Neurotopia

Memantine is the most recent weapon in the fight against Alzheimer’s. There’s been a lot of hype surrounding the drug because….

The first-generation of compounds aimed to boost the brain’s acetylcholine levels led to the development of drugs such as Aricept™ (donepezil) and Excelon™ (rivastigmine). Attempts to develop drugs that block the action of glutamate by a considerable number of pharmaceutical companies and researchers were not successful for a long time, since these receptors are also required for normal brain function, learning and memory in particular. It was therefore considered a major breakthrough when a drug called memantine was discovered to have beneficial effects in Alzheimer’s disease, which did not affect the normal function of glutamate signalling, but only the excessive actions leading to cell death.

Sounds awesome, right? Well, things aren’t always what they seem.

In the present study, researchers report that memantine has a much more complex pharmacological profile than originally described. It does in fact work rather similar to the originally introduced drugs that affect acetylcholine-related signalling, in addition to weak actions on glutamate, and has negative effects on neuronal communication at high concentrations. At lower concentrations, memantine was able to enhance signalling between neurones of the hippocampus (the main brain area affected in Alzheimer’s disease) and was indeed able to reverse learning and memory deficits. However, a pharmacological analysis showed that this was not due to its ability to block glutamate signalling, but rather to an additional and more potent action on the acetylcholine system.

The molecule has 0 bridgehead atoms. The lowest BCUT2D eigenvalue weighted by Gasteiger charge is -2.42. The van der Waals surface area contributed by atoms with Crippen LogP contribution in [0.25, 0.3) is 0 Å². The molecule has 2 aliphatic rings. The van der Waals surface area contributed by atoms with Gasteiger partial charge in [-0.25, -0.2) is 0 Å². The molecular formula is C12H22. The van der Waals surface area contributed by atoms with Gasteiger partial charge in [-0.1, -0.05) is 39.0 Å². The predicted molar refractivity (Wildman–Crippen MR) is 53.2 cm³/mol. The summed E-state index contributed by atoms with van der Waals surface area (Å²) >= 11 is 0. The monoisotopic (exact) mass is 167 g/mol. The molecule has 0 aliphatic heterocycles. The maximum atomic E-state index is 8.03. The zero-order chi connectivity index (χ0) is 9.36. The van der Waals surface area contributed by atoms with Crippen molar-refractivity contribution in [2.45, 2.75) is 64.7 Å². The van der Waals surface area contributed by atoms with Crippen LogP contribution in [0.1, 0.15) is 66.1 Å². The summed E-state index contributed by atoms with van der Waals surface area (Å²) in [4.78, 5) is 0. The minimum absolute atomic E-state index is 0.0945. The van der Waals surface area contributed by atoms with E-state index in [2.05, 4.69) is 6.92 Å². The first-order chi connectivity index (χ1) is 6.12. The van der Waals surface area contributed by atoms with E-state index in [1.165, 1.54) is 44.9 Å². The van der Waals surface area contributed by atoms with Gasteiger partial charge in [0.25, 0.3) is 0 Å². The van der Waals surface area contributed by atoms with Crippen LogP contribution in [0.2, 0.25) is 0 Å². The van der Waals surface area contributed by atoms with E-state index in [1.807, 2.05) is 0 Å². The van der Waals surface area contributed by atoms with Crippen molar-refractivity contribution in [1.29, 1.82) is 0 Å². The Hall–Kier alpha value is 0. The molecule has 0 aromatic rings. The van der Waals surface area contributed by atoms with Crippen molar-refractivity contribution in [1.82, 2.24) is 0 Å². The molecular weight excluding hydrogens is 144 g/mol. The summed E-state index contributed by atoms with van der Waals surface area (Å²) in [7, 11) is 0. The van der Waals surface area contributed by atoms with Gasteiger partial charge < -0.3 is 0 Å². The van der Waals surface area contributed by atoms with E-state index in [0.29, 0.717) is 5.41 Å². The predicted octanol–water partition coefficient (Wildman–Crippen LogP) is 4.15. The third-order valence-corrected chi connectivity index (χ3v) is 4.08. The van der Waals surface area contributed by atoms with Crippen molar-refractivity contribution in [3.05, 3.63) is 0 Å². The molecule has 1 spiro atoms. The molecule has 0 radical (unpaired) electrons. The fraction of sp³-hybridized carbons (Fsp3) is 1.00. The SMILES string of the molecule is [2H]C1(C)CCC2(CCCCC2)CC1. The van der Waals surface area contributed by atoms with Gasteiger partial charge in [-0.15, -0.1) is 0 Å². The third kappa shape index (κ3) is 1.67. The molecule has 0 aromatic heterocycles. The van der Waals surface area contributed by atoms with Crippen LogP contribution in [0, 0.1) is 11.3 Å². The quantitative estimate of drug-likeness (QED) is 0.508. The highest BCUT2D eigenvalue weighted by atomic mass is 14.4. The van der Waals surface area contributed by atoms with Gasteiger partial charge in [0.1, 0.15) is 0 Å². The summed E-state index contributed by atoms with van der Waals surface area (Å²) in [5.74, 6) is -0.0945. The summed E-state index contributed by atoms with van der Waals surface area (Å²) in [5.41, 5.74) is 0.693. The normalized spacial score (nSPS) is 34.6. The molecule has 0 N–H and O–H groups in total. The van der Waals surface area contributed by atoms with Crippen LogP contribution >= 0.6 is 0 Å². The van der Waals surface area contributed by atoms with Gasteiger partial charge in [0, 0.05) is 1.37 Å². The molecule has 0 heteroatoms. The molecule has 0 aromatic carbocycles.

The press release mentions that there’s a lot of hope that memantine can be applied to other brain disorders that involve exessive glutamate release, such as following stroke or trauma.

This isn’t to say that memantine doesn’t work. But we do need to be judicious in how we apply these drugs as they have a presumed mechanism of action, but the targeted mechanism may not be the primary one affected in humans.

Comments

  1. #1 Dave Briggs
    January 16, 2008

    But we do need to be judicious in how we apply these drugs as they have a presumed mechanism of action, but the targeted mechanism may not be the primary one affected in humans.

    It’s wonderful to see how these drugs have helped humanity, but I agree fully with you about being “Judicious”!
    Dave Briggs :~)

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